“That would be cool,” another answered. We continued to search and found nothing but a safe.
“If you don’t have a key for the safe, we’re going to blow it open, and that will destroy any money inside,” the platoon sergeant said through the interpreter.
“They say they don’t have the key, only the owner, who comes in at 0800,” said the interpreter.
“OK, I’m going to blow it,” the platoon sergeant answered. He never blew it.
“There goes the bolt cutters,” a soldier said as he tossed a broken set of heavy-duty bolt cutters to the ground. They had finally been used on their last raid.
“Remember to get with the S-4 when we get back to get some new ones,” the platoon sergeant said.
I looked around and noticed all the 50 gallon barrels around the mechanic’s area. ‘It would be so easy to hide something in there,’ I thought.
“Nothing here, let’s go.” We got in our trucks and went away from the scout platoon to find LTC Jagger. Scout helicopters flew in low circles overhead. All around were U.S. and ICDC soldiers. Everything was being searched. The people didn’t seem to mind at all. The kids seemed excited and the older people smiled while opening shack and car doors.
We pulled up on LTC’s location. I noticed two Chevy Suburbans in the narrow, green alleyway. It was the spooks. An Arab-looking man with the spooks stood by with an AK-47.
I walked up the driveway and met a CIA man on the way. ‘Did you find anything?’ I asked.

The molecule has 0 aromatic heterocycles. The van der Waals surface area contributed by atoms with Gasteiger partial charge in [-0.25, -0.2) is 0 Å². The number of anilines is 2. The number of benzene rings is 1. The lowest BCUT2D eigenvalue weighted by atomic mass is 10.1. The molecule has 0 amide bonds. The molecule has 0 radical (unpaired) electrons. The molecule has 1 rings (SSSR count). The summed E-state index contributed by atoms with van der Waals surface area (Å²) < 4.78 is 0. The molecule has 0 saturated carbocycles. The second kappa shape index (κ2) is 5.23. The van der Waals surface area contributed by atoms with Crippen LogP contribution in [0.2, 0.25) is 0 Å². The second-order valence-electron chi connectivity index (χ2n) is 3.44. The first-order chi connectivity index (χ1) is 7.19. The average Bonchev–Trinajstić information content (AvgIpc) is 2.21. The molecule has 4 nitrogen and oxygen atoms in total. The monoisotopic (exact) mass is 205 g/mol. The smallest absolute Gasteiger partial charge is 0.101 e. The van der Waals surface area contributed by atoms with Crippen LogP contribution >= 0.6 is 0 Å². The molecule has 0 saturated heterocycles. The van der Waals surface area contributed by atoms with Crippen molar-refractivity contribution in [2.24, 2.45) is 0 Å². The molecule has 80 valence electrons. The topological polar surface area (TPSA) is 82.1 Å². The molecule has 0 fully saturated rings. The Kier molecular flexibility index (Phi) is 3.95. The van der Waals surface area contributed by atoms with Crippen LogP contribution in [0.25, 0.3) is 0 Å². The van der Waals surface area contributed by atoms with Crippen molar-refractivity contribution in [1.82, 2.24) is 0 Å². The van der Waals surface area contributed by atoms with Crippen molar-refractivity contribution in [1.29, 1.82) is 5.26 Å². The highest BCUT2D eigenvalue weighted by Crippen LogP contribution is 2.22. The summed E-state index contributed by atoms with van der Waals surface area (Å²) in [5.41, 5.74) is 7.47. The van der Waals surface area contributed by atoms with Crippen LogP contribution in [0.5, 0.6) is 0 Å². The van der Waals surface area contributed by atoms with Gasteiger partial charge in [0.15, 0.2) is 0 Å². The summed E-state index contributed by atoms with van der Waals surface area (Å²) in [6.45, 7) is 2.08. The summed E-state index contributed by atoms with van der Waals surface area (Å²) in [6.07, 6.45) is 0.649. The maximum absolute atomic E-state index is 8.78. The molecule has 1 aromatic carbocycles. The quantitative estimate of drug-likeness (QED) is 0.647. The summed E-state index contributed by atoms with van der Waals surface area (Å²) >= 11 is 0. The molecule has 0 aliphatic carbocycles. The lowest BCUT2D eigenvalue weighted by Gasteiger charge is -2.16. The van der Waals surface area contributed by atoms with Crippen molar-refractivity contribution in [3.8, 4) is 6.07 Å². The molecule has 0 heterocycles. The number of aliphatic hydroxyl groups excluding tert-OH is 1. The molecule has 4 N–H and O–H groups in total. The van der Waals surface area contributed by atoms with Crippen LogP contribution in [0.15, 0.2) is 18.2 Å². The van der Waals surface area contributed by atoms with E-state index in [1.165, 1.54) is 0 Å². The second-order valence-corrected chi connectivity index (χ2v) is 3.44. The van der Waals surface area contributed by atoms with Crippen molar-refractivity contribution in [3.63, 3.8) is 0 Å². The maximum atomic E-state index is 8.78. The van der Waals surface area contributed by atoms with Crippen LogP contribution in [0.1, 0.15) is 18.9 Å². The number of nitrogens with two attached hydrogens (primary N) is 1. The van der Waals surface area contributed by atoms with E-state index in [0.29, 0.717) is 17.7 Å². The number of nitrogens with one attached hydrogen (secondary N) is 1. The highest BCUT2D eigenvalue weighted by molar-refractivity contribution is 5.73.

“Oh yeah,” he said very clearly and in a friendly, surprisingly civilian way. He was tall, wore a Boston Red Socks baseball cap, and had khaki clothes on and hiking shoes. He went on, “We got some explosives, remote detonators, some JEEEHAD stuff.”
‘That’s great, actually got some bad guys,’ I said. It was good too, usually our raids are disappointing.
“That’s what it’s all about, catching bad guys,” he said positively.
‘Hmm, now there’s a true professional,’ I thought. Guys like him go in and actually catch killers almost every time they go out. Army guys just get killed. It was cool to actually succeed in getting some terrorists.
I walked up to the house where the terrorists were captured. It was a quaint little place, looking not too different from a country home in the southern USA. The home was also a honey farm, with hives around the home. The business (honey) was run out of the home. I walked into the yard and mingled with the CIA guys and a few soldiers and a Navy explosives expert that I’ve worked with on several occasions clearing IED-looking debris on the sides of roads. The Navy guy was fidgeting with a device. Laid out and around were RPG rounds, blasting caps, explosives and various other items. ‘What is it?’ I asked the Navy guy.
“It’s a remote detonator made out of a car alarm,” he explained, while turning a bundle of plastic and wires in his gloved hands. “See this remote control?” he asked while holding the car alarm remote control keychain controller. “This wire here is meant to extend the transmission range of the remote,” he said, showing me a long, red wire from the remote. This was the exact type of setup used to bomb my patrol on HWY 5. The actual receiver contained the receiver housing and a few AA battery housings taped together. This was one of two devices. The other similar device was taken by the FBI representative.
Nearby, soldiers poked a sand pile in the yard and heard a “CLANK!” in the sand. The explosives experts cleared the sand away and found an artillery shell in the sand. One of the men simply picked up the round and moved it to a truck. Sergeant Siegel and I covered our faces with our hands jokingly to show our unease with the bomb being handled so freely just feet away from us.